The next book in the Go Away Girls series is done and ready for purchase! This is a steampunk story about a new drug loose in the city sold by dealers willing to kill to keep their business going. This time there isn’t any sex in it so it’s available on more platforms but I hope you all still enjoy it.
With the frequent losses the Northern Jackalopes face, Captain Kukuri launches a full-on hunt of the massive spider they have named Lord.
Spoilers but I like how Kukuri and Youkou go to gather data on Lord and have no idea exactly how to get it or what the data means. We see these types of “gather intel” scenes all the time and the characters magically know how all the tech works and what part of what they find is important. It was nice to see that trope played with.
This volume is paced better than previous ones with a fair balance of action and backstory. It’s dark, touching on the implications of gear technology and the advances and consequences of playing with such things. Got some twisted stuff in here, too, so if that’s not your thing, I’d avoid it if I were you. 3.7 out of 5.
*This book was given to me in exchange for an honest review.
After rescuing Haru, she has a heart to heart with Legoshi while they’re holed up in a hotel before they can go back to campus. Louis also returns after being missing for two months only to quit school and we get some back story on Legoshi’s roommate, Jack; a Labrador who was genetically engineered to be less aggressive than wolves in trade for higher intelligence.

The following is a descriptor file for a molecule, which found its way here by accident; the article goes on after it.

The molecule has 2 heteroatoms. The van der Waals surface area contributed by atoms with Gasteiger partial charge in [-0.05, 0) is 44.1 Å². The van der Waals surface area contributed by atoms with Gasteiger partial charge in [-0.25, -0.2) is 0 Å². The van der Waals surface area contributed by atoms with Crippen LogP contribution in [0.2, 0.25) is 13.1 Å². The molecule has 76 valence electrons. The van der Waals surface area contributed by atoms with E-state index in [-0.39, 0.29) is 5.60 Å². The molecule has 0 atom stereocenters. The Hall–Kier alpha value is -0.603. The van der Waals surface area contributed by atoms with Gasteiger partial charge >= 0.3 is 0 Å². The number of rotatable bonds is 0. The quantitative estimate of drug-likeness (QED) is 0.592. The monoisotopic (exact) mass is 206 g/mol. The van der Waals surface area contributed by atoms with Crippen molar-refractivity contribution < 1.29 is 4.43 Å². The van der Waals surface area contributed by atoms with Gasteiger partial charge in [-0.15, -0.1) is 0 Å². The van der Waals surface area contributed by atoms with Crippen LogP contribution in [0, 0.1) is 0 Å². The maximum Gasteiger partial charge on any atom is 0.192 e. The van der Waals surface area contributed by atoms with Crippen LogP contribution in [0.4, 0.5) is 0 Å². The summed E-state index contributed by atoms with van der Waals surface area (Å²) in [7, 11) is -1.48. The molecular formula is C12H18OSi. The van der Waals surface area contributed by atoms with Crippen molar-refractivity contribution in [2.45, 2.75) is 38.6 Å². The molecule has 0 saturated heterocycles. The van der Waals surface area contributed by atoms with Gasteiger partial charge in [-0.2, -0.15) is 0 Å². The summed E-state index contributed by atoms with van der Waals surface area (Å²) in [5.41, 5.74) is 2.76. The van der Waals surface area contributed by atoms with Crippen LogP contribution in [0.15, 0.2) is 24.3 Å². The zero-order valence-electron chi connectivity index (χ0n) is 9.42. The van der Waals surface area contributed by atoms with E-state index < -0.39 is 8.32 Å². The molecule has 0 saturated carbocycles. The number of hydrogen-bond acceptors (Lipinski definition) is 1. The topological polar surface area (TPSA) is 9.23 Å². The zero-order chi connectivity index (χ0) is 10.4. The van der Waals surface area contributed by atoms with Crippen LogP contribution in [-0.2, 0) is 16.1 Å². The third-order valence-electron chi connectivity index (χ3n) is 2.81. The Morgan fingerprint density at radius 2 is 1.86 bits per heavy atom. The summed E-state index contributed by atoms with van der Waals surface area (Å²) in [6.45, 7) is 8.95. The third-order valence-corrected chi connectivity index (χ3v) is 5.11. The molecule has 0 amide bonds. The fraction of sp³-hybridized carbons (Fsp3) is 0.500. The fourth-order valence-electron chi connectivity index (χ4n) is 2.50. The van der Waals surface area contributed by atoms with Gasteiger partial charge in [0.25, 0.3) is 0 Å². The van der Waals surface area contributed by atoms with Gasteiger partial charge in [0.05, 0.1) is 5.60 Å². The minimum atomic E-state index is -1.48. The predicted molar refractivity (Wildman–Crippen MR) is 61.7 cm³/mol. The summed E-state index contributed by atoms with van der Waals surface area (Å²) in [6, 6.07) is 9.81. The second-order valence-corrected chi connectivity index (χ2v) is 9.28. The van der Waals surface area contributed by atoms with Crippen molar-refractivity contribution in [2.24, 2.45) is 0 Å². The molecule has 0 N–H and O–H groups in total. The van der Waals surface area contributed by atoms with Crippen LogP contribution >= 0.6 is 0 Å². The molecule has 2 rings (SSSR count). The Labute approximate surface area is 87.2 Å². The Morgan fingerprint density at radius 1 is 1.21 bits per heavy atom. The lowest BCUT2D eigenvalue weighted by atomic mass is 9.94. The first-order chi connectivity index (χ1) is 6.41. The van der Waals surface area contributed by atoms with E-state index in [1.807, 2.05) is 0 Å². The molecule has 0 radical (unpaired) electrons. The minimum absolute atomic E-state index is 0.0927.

While this volume is just as interesting and entertaining as the previous ones, I did do a double take as to the importance of the Beastar title. Having to call a meeting of the leaders of all the animals to put pressure on the school to pick one surprised me. In my mind, Beastar was a sort of Student Counsel President sort of position; giving them authority in the school but not really anywhere else. But it appears to be a bigger deal than I thought, making me wonder why such an important position would be given to a teenager and not an animal who is older and has more life experience. I’m sure we’ll find out, though. 5 out of 5.
This volume centers around Rose, whose mother is in the hospital and she finds Lucien washed up on a beach. As she ponders how her love came entwined with Dream’s, the remaining inhabitants of The Dreaming struggle to keep it together.
If I were to sum up this volume in one word, it would be sad. Loss, yearning, and death sink you down into this story and don’t leave you with much in the way of hope. I wonder what sort of Dream we’ll get by the end of this story if we even ger him at all.